Matt Rothschild
Op Ed

GOP’s “Riot” Bill Is Unconstitutional

Aimed at college students, infringes freedom of speech, assembly

By , Wisconsin Democracy Campaign - May 19th, 2017 12:24 pm
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John Spiros. Photo from the State of Wisconsin Blue Book 2013-14.

John Spiros. Photo from the State of Wisconsin Blue Book 2013-14.

Republicans in the Wisconsin legislature have drafted another unconstitutional bill that limits free speech.

Not content to try to limit the right of students to express disagreement during a speech on university property, now Republicans are trying to pass another bill that infringes on people’s right to speak and assemble.

This one would make it a felony to “riot,” and you could face three and a half years in jail for it and be fined $10,000.

The bill defines “riot” in a ridiculously and unconstitutionally broad way.

On the ridiculous side, the bill states that a minimum of three persons assembled together would constitute a group that is capable of engaging in a riot. That seems like an awfully small number.

Then, to qualify as a riot, one of two things must happen, the bill says.

First, there must be “an act of violence by one or more persons” of the group. Note that all three persons (or even all 300 persons if the group was that big) could be found guilty even if just one of them engages in the violence. Plus, the act of violence doesn’t have to do actual damage to people or property. It just has to constitute “a clear and present danger of . . . damage or injury to the property of any other person or to another person.”

Second, under the bill, even if there is no act of violence at all, you can still be convicted of engaging in a riot so long as a member of the group issues a threat of violence. The bill states that it’s a riot when there is “a threat of the commission of an act of violence by one or more persons that are part of an assembly of at least three persons having, individually or collectively, the ability of immediate execution of the threat, if the performance of the threatened act of violence would constitute a clear and present danger of, or would result in, damage or injury to the property of any other person to another person.”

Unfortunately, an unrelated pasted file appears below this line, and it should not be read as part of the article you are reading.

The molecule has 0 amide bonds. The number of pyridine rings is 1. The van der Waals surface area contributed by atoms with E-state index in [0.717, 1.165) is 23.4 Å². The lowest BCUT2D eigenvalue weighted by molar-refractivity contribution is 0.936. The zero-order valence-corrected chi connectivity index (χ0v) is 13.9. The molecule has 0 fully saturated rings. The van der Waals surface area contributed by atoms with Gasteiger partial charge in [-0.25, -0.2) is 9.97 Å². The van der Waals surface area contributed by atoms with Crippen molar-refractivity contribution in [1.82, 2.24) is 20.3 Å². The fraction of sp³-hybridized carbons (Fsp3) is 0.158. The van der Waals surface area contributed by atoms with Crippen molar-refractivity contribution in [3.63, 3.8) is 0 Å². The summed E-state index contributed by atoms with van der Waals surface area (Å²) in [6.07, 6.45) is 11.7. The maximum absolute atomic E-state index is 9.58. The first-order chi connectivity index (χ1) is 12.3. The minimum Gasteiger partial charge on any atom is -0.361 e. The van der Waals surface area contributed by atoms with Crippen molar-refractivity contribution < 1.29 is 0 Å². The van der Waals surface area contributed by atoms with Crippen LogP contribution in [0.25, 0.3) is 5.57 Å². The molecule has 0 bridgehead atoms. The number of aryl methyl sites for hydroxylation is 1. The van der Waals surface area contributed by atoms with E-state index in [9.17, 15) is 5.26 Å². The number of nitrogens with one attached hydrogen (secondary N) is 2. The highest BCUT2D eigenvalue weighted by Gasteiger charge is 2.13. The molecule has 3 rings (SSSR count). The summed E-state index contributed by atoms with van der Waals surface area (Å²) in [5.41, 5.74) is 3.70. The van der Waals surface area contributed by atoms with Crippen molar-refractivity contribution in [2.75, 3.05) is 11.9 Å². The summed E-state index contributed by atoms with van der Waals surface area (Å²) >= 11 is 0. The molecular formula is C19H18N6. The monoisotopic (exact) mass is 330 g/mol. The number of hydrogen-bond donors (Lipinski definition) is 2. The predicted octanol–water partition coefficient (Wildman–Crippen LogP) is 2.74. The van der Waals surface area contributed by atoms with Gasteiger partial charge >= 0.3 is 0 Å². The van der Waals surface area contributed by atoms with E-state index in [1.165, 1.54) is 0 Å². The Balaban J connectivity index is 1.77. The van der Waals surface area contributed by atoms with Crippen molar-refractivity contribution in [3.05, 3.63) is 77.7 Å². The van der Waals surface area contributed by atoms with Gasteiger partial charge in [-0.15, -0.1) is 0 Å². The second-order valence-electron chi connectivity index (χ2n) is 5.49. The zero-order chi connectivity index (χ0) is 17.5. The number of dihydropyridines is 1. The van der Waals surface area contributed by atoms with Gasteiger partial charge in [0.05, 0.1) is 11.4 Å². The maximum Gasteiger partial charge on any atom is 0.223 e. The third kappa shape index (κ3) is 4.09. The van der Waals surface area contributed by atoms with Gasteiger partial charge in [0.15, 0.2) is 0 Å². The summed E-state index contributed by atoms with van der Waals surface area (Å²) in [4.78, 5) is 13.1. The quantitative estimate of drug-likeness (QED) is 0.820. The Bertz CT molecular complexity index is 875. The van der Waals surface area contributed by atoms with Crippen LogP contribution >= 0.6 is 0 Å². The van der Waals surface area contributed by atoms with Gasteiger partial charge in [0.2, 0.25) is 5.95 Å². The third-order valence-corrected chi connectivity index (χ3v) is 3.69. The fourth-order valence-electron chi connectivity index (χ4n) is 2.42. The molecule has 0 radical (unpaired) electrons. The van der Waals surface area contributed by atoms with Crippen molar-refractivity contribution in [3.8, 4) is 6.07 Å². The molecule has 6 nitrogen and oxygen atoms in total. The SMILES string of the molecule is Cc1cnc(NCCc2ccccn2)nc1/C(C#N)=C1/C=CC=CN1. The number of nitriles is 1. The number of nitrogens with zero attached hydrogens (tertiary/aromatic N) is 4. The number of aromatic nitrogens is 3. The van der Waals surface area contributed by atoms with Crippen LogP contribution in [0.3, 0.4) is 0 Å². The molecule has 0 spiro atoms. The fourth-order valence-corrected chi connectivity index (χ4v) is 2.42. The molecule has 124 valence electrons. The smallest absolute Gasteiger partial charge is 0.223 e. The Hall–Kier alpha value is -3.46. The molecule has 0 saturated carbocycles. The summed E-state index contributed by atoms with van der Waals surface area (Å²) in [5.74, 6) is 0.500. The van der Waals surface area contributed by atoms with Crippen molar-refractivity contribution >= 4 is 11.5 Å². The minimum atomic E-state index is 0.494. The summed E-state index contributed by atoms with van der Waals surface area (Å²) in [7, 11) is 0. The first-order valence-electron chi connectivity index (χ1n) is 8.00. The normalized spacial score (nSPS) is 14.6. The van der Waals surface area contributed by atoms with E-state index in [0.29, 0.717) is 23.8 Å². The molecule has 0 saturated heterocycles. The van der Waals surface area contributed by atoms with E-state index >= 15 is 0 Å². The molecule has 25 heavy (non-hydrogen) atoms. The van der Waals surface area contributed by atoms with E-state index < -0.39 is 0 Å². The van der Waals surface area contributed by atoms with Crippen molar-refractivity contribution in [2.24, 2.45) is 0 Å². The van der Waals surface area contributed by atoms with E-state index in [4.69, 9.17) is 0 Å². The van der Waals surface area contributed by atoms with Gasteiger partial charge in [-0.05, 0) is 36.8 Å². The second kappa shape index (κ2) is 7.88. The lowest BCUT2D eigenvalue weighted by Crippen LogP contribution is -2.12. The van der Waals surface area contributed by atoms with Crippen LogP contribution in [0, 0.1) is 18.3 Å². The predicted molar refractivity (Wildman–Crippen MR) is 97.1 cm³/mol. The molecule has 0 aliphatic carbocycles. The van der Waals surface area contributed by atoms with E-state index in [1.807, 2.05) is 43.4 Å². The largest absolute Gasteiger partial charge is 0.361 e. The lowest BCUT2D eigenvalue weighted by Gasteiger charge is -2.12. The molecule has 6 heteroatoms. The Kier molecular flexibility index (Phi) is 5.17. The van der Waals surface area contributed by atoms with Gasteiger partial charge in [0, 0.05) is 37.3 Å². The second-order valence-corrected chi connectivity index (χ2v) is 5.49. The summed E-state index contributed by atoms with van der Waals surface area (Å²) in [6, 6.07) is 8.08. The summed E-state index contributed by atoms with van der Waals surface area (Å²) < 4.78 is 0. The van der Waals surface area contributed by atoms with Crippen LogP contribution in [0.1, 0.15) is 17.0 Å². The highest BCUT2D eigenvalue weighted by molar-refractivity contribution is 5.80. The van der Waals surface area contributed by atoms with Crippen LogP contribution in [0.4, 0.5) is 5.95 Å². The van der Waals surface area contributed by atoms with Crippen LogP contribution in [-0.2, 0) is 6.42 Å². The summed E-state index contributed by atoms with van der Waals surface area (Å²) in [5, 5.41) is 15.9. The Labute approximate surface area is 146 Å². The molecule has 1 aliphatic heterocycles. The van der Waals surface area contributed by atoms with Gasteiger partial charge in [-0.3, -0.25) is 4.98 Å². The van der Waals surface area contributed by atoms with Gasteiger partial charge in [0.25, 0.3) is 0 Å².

But what constitutes a “threat”? How explicit does it need to be? Note that the U.S. Supreme Court has ruled on several occasions that vague threats of violence are protected under the First Amendment. As it pertains to threats, this piece of legislation is unconstitutional. In the landmark U.S. Supreme Court case Brandenburg v. Ohio in 1969, the court ruled that speech can be prohibited only if it is “directed at inciting or producing imminent lawless action” and it is “likely to incite or produce such action.” Nothing in this Wisconsin bill stipulates that the threat must be “imminent” or “likely to incite or produce” an act of violence. All it says is that at least one person in the group has “the ability” to immediately execute the threat. That’s quite different.

For instance, one of the group members could say, “If this injustice goes on much longer, we should go break some windows.” Under the bill, the speaker—and indeed everyone in the assembled group—could be guilty of the felony because at least one of them, and probably most of them, could throw something through a window (thus meeting the bill’s requirement to have “the ability of immediate execution of the threat”). But under Brandenburg, that is not sufficient, since the threat itself wasn’t “imminent.” Nor would this bill’s prohibition of threats pass muster under other U.S. Supreme Court rulings, such as Watts v. United States (1969) or NAACP v. Claiborne Hardware (1982).